Polyamory-Friendly Professionals Directory

I’m glad to be listed in this directory, which includes a number of colleagues here in Seattle and in the State of Washington. Having a Polyamory-Friendly Professionals Directory is both a reflection of need, as well as how widely practiced poly is becoming.

The same good folks publish the Bisexuality-Aware Professionals Directory.

 

Polyamory Is Going Mainstream (2nd update)

This 2nd update of “Polyamory Is Going Mainstream” is brought to you on a break from my project, letting you know I am alive (other than my Twitter feed.)

It looks like I am doing two year updates of my blog post of 7/1/13. With an update of 5/27/15, and now this. It’s quite coincidental to me, except that since my post almost four years ago, I have thought continuously about this subject. So, I’m motivated to follow this active relational/social shift, at least in the U.S.

Polyamory

“Married & Dating” (Showtime Networks)

A Paradigm Shift

Can a shift like this – from monogamous (in values; beliefs, including spirituality) to multi-relational – be connected to other social, historical, cultural developments? We don’t know whether multi-relational practices tend to drive social trends, or the opposite. The talk of monogamy’s “breakdown” is a bit of retailed panic; multi-relational life can include parenting a couple’s progeny.

Possible Privilege

We don’t know much about poly peoples’ diversity, though informal studies show a more affluent, white and younger demographic. It may reflect some degree of privilege to be able to relate, openly or not, outside of social norms.

Defining Self In Relationship

I work with clients who are trying to define themselves clearly in the fluid shifts between one paradigm and another, relationally speaking. Personal integrity is of course the one common foundation for both desire and commitment.

marriageFew Grew Up This Way

But in the new relationship paradigm, one that few people grew up with, a very personal integrity can come in a “qualified second” to indulging (or plunging) into the new world of wanting. Or mastering today’s new social skill, one with a considerable but often overlooked ethical canon. It’s been remodeled actively over the last two decades, and of course is subject to every possible variation. Many partners I see consider the shift after they have birthed and raised their preferred number of children.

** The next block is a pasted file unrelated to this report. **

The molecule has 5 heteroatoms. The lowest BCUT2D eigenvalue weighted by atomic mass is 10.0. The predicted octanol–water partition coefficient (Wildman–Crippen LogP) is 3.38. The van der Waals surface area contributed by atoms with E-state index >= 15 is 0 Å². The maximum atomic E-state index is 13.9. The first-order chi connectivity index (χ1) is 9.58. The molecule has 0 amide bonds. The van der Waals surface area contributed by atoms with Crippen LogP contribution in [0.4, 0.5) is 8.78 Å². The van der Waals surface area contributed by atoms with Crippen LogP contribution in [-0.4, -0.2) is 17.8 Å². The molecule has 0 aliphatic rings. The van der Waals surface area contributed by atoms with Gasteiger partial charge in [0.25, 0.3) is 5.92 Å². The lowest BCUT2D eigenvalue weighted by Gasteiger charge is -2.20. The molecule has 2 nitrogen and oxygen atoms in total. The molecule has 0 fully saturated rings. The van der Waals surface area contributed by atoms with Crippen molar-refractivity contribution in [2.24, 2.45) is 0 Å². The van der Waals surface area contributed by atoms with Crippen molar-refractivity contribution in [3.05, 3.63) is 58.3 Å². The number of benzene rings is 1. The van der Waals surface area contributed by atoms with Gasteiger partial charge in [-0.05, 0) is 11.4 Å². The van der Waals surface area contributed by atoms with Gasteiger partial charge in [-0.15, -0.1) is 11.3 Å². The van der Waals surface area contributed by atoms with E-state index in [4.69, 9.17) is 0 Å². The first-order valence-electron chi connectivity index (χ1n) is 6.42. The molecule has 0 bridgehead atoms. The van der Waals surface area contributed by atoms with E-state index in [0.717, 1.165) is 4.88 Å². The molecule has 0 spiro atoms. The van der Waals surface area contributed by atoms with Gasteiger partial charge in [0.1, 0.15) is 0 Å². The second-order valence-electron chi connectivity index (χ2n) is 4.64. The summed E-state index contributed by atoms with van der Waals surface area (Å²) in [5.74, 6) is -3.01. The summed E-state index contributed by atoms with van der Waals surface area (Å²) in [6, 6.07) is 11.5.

Polyamory Mastery Is Hard

There is a significant number of people in multi-relational partnerships where the partners have had some experience with it, and have in fact developed ways of maintaining desire and clear enough commitments across them all. And yet even these folks would not lay claim to mastery of these skills. To open up desire in one’s life is indeed to open oneself to greater variability, and some pressures, including those related to spending so much time just relating closely.

Separating Commitment From Desire

The separation of commitment from desire, mainly for desire’s sake, is welcome. It can free desire up somewhat, if life’s other commitments can be carved away enough. It’s exhilarating, and then the larger number of moving parts start to bring change. More of life is devoted to relationship. That alone challenges most people’s levels of personal development.

Desire Least Understood

Desire is the least understood part of relationships, and the most frequent reason for breakups of all kinds. In monogamy, people usually stop wanting each other, and then stop choosing each other. In multiple relationship households desire can easily flicker too, though for different reasons, often about how difficult it is to maintain commitments that get built onto relationships made mainly from desire. Longer term, it’s more likely about how to maintain a robust individuality; clear but open boundaries, durable relationships, bringing and keeping people in your life.

An ethical framework for managing desire is becoming less and less controversial, and more frequently the basis for therapy and counseling.

Status Report

I have been working on a philanthropic project for the last 5 months, and it appears this work will continue for a while. The project has indeed taken me away from this blog. I will return.

Until then, please enjoy the several years’ worth of content that’s here. It’s the kind of personal information I believe I should share, while remaining anchored in the work we do. My goal was to let you in on some of my thinking.

I am glad that my practice has become increasingly oriented towards relationship. I am privileged to work with many who rightly understand that their relational, erotic and sexual orientations and preferences are not that widely understood or accepted amongst mental health professionals. (I am hopeful for the professions though. Being open to feedback and pursuing improvement is a value built into most Masters’ level and post-graduate training.)

Until my fuller return to the blog, please do make use of my Twitter feed on this site. I try to fulfill its mission of integrating mental & sexual health, all kinds of research and unpredictable bursts of erotica. The goal is the same as the blog: to be seen and known through the work.